In a previous post I discussed how fat is sticky and muscle is reactive. How all things don’t change at the same rate and that it’s a lot of hard work if you want to get rid of your icing.
So, you’ve been sticking with it, you’ve been eating well, and you’ve been training lots. The icing is shrinking, all is going really well…
But I bet you still have a bit of belly fat.
Damn that belly fat.
So, what’s a girl to do?
I highly recommend you check out Appetite for Health, a great blog by two Dieticians talk about the science of eating and working out. Very good stuff!
There were two fairly recent articles about abs, so if you want to get 6-pack abs, here’s a few hints from Julie and Katherine:
First of all, to lose weight (or more importantly, to lose body fat) you must have a handle on your diet:
Diet Matters. You cannot eat whatever, whenever just because you’re running a marathon or Ironman. Eat more on days when you have big training days and eat less on the days when you aren’t training. Try to manage your hunger with healthy carbohydrate choices like fresh fruits, whole grains, veggies and nonfat or low-fat dairy products. Athletes who are lean tend to better match their calorie intake to their output
Diet at night. According to Nancy Clark, MS, RD, CSSD, author of Food Guide for Marathoners: Tips for Everyday Champions, “Fuel by day and eat less at night.” This way you’ll have the energy they need to run and refuel and eating more during the day will curb your nighttime appetite. Going to bed with a mild hunger means you likely will be losing weight at night, when you are sleeping; this is preferable to losing weight when you are trying to train.
(From their article Exercise Weight Gain which is full of other great nutrition-training advice.)
But even better, is their article The Truth About Amazing Abs where they remind us that:
[…] exercis[ing] the abdominal musculature […] does virtually nothing to lower your percent body fat to the point where your abdominal muscles become visible. You could do crunches all day long and it won’t help you burn enough calories to help you lose the body fat that you probably need to in order to see all those results from your efforts.
Now, you probably already knew that crunches won’t burn your belly fat off. You’re clever like that, I know! But ab exercises will make those muscles look awesome, once you burn-through, if that is really your goal.
So, what do you have to do to see those rock-hard-abs?
You need to drop your body fat percentage to a point where the musculature is visible.
In women that’s about 12-16%. The average woman in America right now has about 30%, and the average fit and healthy female has about 18-20%. By the way, it’s dangerous to get below 12%, so don’t go overboard, okay?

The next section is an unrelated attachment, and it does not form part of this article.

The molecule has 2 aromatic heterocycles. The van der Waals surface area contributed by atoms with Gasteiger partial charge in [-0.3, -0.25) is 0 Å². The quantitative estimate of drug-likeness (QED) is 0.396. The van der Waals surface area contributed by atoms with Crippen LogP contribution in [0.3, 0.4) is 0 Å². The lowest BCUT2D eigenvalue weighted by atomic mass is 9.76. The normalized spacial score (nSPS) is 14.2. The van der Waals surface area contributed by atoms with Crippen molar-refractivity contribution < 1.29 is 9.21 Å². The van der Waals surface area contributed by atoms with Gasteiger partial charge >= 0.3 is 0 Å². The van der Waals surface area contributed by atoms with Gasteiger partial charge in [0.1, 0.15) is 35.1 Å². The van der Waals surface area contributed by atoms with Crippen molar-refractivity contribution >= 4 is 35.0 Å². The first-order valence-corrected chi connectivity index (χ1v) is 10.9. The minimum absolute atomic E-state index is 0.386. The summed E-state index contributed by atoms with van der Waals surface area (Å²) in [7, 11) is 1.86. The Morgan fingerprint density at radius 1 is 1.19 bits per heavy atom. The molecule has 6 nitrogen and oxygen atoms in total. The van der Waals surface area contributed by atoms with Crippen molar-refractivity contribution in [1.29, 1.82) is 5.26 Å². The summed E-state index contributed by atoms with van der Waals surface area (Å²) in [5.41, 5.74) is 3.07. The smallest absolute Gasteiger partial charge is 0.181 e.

In men, it’s a bit lower – 10-11% for visible abs – and can healthily lower their body fat to about 5% without too much adverse effect (except that it’s bloody hard work!)
And how do you lower your body fat percentage that far?
It takes a disciplined diet and vigorous exercise regime.
But if your goal is to see those amazing abs, you’ll have to diet to lose body fat and focus on exercise that help you burn lots of calories and keep your metabolism high. Running, swimming, cycling, CrossFit are all great for burning calories then strength train with squats, lunges, push-ups, pull-ups, and other exercises that engage your major muscle groups. Also make sure that you exercise with some intensity to also rev up your metabolic rate.
Unfortunately there are no wonder drugs, miracle creams, magic pills, fat loss bullets, or any one super food that will melt away belly fat. If you are really serious about seeing your abs you are going to have to do some serious work eating right. It would probably pay to enlist the services of a dietician, particularly one who specialises in figure or athlete nutrition.
Plus you’re going to have to be on a mission every time you train. A good personal trainer wouldn’t go astray either.
Man, 6-pack abs could be kinda expensive and kinda hard to get!
However, if you can accept that most people who aren’t elite athletes or figure models don’t ever see their ab muscles (remember, athletes and models train like that for a living, it’s their JOB to look like that) , maybe you can live with the fact that you are healthy, you are fit, and that there’s nothing wrong with being ‘normal’ or ‘average.’
Are you happy being ‘average’? Or is the ideal of 6-pack abs something you’re striving for in your life? Ever been sucked in by a promise of quick results? Does the reality of hard work change your perspective on achieving those kinds of results?